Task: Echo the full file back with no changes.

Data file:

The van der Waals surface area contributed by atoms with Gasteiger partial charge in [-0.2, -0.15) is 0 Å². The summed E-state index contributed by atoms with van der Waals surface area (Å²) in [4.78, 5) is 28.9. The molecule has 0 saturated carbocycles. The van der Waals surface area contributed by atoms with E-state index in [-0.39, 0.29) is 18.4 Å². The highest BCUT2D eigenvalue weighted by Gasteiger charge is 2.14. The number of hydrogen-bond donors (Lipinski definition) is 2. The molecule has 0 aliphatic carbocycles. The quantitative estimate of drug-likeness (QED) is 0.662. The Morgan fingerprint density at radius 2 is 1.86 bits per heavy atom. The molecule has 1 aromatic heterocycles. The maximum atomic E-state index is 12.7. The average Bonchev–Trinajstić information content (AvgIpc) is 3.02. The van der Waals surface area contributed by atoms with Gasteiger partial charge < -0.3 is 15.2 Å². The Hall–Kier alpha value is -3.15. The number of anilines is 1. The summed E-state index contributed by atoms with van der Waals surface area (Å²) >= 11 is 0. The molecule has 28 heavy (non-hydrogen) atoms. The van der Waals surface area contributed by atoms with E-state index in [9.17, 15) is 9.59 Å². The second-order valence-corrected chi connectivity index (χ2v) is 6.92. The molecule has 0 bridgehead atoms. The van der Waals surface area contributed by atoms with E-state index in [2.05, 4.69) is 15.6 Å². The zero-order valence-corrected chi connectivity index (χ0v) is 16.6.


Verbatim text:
The van der Waals surface area contributed by atoms with Gasteiger partial charge in [-0.2, -0.15) is 0 Å². The summed E-state index contributed by atoms with van der Waals surface area (Å²) in [4.78, 5) is 28.9. The molecule has 0 saturated carbocycles. The van der Waals surface area contributed by atoms with E-state index in [-0.39, 0.29) is 18.4 Å². The highest BCUT2D eigenvalue weighted by Gasteiger charge is 2.14. The number of hydrogen-bond donors (Lipinski definition) is 2. The molecule has 0 aliphatic carbocycles. The quantitative estimate of drug-likeness (QED) is 0.662. The Morgan fingerprint density at radius 2 is 1.86 bits per heavy atom. The molecule has 1 aromatic heterocycles. The maximum atomic E-state index is 12.7. The average Bonchev–Trinajstić information content (AvgIpc) is 3.02. The van der Waals surface area contributed by atoms with Gasteiger partial charge < -0.3 is 15.2 Å². The Hall–Kier alpha value is -3.15. The number of anilines is 1. The summed E-state index contributed by atoms with van der Waals surface area (Å²) >= 11 is 0. The molecule has 28 heavy (non-hydrogen) atoms. The van der Waals surface area contributed by atoms with E-state index in [9.17, 15) is 9.59 Å². The second-order valence-corrected chi connectivity index (χ2v) is 6.92. The molecule has 0 bridgehead atoms. The van der Waals surface area contributed by atoms with E-state index in [2.05, 4.69) is 15.6 Å². The zero-order valence-corrected chi connectivity index (χ0v) is 16.6.